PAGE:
The Church in New York
What does it mean to rebuild the Church here in New York?
Rebuilding always begins with ensuring that the foundations are secure. There is no point worrying about the paint job if the pillars are falling down. Likewise, rebuilding the Church means taking care of our foundations: Sunday Mass, the Eucharist, the Sacrament of Penance, teaching the faith to our children, serving those in need. Marriages and baptisms, religious life and priestly vocations, parishes, families, schools, our charities and prayers—this is how we rebuild the Church in New York. At the very foundation of our Christian life is that friendship offered to us by the Lord Jesus, rooted in the sacraments, nourished by the Word of God and our personal prayer, evident in our charity.
In one sense, it is easier to rebuild a cathedral. That’s a matter of money, and materials, and know how. Rebuilding—or establishing—a friendship with the Lord Jesus demands more of us. It demands not something of what we have—money, materials, skill—but something of who we are.
Friendship with the Lord Jesus demands that we spend time together—we call that prayer and liturgical worship.
It demands that we come to know the Lord and His Church better—study of the Holy Bible, catechesis, spiritual reading, our schools, religious education, and faith formation programs.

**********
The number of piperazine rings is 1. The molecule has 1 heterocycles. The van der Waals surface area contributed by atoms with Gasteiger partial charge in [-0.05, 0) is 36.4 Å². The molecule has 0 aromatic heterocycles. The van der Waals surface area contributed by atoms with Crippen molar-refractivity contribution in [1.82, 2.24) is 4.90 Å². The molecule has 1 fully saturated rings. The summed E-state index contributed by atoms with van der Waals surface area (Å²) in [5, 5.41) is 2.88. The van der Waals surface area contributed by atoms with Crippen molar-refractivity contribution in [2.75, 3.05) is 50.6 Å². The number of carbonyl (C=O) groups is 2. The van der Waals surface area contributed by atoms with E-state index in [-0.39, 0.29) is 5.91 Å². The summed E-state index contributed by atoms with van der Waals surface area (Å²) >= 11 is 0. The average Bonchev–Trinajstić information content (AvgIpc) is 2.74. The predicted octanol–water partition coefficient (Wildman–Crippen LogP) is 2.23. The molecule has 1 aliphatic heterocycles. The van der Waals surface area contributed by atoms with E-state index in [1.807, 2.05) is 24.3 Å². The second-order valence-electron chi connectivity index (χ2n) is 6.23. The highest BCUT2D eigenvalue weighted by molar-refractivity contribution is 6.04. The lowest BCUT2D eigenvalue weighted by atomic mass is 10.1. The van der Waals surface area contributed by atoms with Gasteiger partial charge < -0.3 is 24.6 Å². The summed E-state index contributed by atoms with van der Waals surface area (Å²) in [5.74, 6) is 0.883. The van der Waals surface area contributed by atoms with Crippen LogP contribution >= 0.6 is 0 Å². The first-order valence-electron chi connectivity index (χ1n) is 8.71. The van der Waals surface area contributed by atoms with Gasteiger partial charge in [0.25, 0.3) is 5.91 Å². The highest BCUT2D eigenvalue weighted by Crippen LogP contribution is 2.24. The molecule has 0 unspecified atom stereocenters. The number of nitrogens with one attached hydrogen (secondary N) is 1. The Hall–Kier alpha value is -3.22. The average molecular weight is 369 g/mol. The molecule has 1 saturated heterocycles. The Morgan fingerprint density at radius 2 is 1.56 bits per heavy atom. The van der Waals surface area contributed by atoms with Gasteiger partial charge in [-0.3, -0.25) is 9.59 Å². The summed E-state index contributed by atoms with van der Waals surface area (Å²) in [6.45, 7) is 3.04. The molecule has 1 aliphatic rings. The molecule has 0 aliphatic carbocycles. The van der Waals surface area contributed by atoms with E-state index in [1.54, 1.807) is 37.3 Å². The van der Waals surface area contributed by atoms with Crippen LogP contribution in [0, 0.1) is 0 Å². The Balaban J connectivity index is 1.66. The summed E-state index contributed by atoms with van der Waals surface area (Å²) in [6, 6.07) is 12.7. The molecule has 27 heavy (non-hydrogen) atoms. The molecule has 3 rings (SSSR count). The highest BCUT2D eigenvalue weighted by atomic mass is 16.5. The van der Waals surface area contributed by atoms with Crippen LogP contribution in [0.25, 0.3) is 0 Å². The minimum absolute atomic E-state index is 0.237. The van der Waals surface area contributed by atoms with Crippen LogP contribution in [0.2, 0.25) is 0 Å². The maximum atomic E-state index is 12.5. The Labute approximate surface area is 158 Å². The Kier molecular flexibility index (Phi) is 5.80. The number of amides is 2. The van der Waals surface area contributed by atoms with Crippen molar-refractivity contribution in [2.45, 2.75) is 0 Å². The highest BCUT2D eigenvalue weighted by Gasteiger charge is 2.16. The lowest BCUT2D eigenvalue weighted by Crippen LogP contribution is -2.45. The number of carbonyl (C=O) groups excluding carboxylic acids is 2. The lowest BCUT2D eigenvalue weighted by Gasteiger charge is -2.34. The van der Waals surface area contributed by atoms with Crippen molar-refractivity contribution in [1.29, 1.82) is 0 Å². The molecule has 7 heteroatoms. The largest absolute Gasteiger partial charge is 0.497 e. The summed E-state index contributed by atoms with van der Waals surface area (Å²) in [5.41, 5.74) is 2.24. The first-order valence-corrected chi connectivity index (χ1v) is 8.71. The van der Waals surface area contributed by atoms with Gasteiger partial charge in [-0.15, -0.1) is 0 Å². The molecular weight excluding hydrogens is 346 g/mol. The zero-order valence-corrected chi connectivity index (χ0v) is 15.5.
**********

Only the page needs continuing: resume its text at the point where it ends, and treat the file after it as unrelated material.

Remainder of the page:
It demands that we meet His family and His friends—the Blessed Mother, St. Joseph, and all the holy men and women saints of every age, in our devotions and celebrations of feast days.
It demands we take His call to conversion and change our lives from sin to grace.
It demands that we introduce Him to our friends—we call that evangelization—and serve Him in the poor.
That’s what it means to rebuild the Church.
The scaffolding is up at the Cathedral and the tradesmen are hard at work. Can I invite you to do your own part to rebuild the Church—in your homes, with your friends, in your parishes?
Rebuilding the Church for the World
From the very first days of his pontificate, Pope Francis has been insistent that the Church does not exist for herself alone, retreating as it were into the sacristy: